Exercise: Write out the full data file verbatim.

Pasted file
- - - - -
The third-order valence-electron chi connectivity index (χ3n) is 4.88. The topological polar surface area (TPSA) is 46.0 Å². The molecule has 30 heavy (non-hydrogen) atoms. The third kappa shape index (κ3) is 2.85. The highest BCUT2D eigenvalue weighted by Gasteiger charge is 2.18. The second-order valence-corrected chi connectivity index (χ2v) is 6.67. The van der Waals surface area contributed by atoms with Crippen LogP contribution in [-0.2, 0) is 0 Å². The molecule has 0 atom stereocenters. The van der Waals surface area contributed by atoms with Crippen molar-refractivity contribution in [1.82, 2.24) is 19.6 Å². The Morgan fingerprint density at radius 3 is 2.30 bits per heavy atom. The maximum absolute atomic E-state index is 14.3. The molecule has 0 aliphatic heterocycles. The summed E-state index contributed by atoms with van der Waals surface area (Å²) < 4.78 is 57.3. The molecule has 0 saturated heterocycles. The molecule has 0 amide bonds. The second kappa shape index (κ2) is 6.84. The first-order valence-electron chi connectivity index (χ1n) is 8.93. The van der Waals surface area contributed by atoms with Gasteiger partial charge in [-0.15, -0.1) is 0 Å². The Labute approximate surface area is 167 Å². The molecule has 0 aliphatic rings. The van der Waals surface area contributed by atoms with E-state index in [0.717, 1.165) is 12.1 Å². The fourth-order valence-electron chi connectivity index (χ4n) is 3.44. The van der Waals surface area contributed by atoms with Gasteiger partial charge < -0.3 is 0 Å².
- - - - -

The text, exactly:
The third-order valence-electron chi connectivity index (χ3n) is 4.88. The topological polar surface area (TPSA) is 46.0 Å². The molecule has 30 heavy (non-hydrogen) atoms. The third kappa shape index (κ3) is 2.85. The highest BCUT2D eigenvalue weighted by Gasteiger charge is 2.18. The second-order valence-corrected chi connectivity index (χ2v) is 6.67. The van der Waals surface area contributed by atoms with Crippen LogP contribution in [-0.2, 0) is 0 Å². The molecule has 0 atom stereocenters. The van der Waals surface area contributed by atoms with Crippen molar-refractivity contribution in [1.82, 2.24) is 19.6 Å². The Morgan fingerprint density at radius 3 is 2.30 bits per heavy atom. The maximum absolute atomic E-state index is 14.3. The molecule has 0 aliphatic heterocycles. The summed E-state index contributed by atoms with van der Waals surface area (Å²) < 4.78 is 57.3. The molecule has 0 saturated heterocycles. The molecule has 0 amide bonds. The second kappa shape index (κ2) is 6.84. The first-order valence-electron chi connectivity index (χ1n) is 8.93. The van der Waals surface area contributed by atoms with Gasteiger partial charge in [-0.15, -0.1) is 0 Å². The Labute approximate surface area is 167 Å². The molecule has 0 aliphatic rings. The van der Waals surface area contributed by atoms with E-state index in [0.717, 1.165) is 12.1 Å². The fourth-order valence-electron chi connectivity index (χ4n) is 3.44. The van der Waals surface area contributed by atoms with Gasteiger partial charge < -0.3 is 0 Å².